Mustafa Returns: Iraqi Boy's Hope For A Prosthetic Leg Proves Complicated
In 2004, during the height of fighting in Fallujah, a baby named Mustafa Abed was hit by a U.S. missile strike.
It nearly severed his leg, just above the hip; his leg had to be amputated.
Four years later, the Portland, Ore., chapter of "No More Victims" brought the little Iraqi boy to the U.S. for medical care and a prosthetic leg.
The plan was to keep bringing him back for new legs as he grew. But after he went home, ISIS took over his town and those who helped him feared they'd lost contact forever.
Now, Mustafa has been brought back to Portland, where Oregon Public Broadcasting and NPR have been following his story. Mustafa had been hoping for a new prosthetic leg, but his injuries are so severe that he won't get one on this visit.
A years-long search
"We've been looking for him for years," said Erin Wagner, who turned up at Portland International Airport in April to welcome 15-year-old Mustafa Abed back.
"For years I would always try to write to people to see what happened to them. And could never figure out ... To have found [the family], is just unbelievable."
Wagner used to take Mustafa and her kids to an indoor jungle gym. In fact, when five-year-old Mustafa visited Oregon, he became something of a celebrity. Local TV carried footage of him scrambling around the floor, kicking a ball. And Portland's mayor declared a day of recognition in his honor.
But now, Mustafa is a teenager and can tell his own version of the story.
"Most of the doctors in Fallujah hospital, they didn't want to do the surgery for me. The thought I'm going to die, so they didn't want to touch me," he said, speaking through an interpreter.
Mustafa said his family remembers moving from one hospital to another in Iraq until they found a surgeon to do the complex kidney and bowel operations.
Portland pediatric nurse Maxine Fookson helped organize both of Mustafa's trips. She also thought she'd lost contact with him. But then a friend called in 2016, saying PBS NewsHour was doing a story on a refugee camp and Mustafa was there.
"She said, go get your computer. We were all screaming, watching it together, crying," Fookson said. "Our worst fears had been Fallujah had been so destroyed by ISIS. Where was the family? Was the family even surviving?"
Fookson and Oregon Physicians for Social Responsibility immediately started sending the family catheters and other supplies. But Mustafa's colostomy was causing problems and he needed more serious medical attention. So they started raising money to bring him back.
Correspondent Jane Arraf, now with NPR, reported that PBS NewsHour that story and followed up with the family in 2017:
Mustafa said he never thought he'd return.
"Yeah, I had two dreams," he said. "One of them was to get that leg when I come over here. So I get it and then I go back to my country. That was two dreams that I had."
One dream ends as another begins
Mustafa arrived in Portland exhausted after a 40-hour journey that included misplaced luggage, canceled flights and an airport reception at 2 a.m.
Since then, he's been staying at the Ronald McDonald House in Portland and getting care at Doernbecher Children's Hospital, Shriners Hospital for Children, and PeaceHealth Medical Center in Eugene.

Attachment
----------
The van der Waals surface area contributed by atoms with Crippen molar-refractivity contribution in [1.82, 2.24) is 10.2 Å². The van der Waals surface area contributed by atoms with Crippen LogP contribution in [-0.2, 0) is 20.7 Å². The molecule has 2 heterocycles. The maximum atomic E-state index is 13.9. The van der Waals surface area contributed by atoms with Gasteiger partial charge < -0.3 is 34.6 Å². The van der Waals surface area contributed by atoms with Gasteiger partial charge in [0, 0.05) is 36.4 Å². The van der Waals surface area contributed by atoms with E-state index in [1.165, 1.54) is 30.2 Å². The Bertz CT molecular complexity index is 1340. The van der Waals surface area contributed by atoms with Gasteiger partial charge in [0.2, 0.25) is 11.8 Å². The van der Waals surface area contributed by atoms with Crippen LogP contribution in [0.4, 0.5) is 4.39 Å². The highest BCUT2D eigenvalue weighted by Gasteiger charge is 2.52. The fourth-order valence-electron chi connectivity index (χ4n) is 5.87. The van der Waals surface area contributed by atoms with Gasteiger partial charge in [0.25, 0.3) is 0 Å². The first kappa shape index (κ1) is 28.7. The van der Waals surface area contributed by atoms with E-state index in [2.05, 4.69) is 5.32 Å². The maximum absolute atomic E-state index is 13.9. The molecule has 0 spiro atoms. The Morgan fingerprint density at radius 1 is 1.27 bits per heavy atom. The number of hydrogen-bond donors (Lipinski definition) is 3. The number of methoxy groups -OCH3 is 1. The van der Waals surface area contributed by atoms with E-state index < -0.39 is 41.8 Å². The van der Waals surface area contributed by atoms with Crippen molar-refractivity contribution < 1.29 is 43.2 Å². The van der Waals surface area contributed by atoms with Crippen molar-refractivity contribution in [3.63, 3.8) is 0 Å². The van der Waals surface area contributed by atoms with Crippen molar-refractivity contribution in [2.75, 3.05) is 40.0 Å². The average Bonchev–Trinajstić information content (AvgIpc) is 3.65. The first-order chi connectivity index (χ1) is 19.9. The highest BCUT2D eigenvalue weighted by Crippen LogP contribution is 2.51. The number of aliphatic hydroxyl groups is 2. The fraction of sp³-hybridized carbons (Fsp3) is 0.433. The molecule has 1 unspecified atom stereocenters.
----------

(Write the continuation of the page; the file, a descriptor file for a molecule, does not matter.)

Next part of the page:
The original hope was to stabilize Mustafa, then fit him for a new prosthetic leg. But he had such a serious infection when he arrived that it took two hospital stays and five weeks of surgeries to put things right. He also needed surgery to clean up his colostomy.
Even then, there was so little left of Mustafa's hip that doctors say there's really nothing to attach a new leg to. So last Sunday, supporters presented him with a new bike, powered by hand, to help him get to school.
"I'm going to be using it here. I'm going to be using it in Iraq," he said, grinning from ear to ear.
And while he didn't get a new leg, he says his trip has not been in vain.
But Mustafa's mother, his doctors and the large support network of Oregonians and local Iraqis are worried. The clean water needed to keep his colostomy free of infection is in short supply near Mustafa's home in rural Iraq.
Mustafa knows that too, so his dreams have changed.
"I do have now a dream to be an American citizen. To live here, study here," he says. "And if I can get this done, and if anybody could help me with that, that would be appreciated."
He says he wants to study in the U.S. to become a doctor, like the people who've helped him over the years.
The family has talked to a lawyer but there doesn't seem to be a clear path to U.S. citizenship. So they're focused on getting him what he needs to be healthy at home in Iraq.
Mustafa is now thinking about leaving the U.S., with its air conditioning and lighting-fast Wi-Fi.
"It's something that you have to adapt to," he says. "But it's like I'm going from 10 to zero."
Credible estimates of Iraq war casualties vary, but they generally number in the hundreds of thousands. Very few Iraqis came to the U.S. for medical care as Mustafa has.
Fookson says helping Mustafa may be the equivalent of singling out a grain of sand on a beach. But, she insists, it's still significant.
"I think it is important to say we care," she said. "And we reach out to Mustafa and symbolically to all the children who we aren't possibly able to help."
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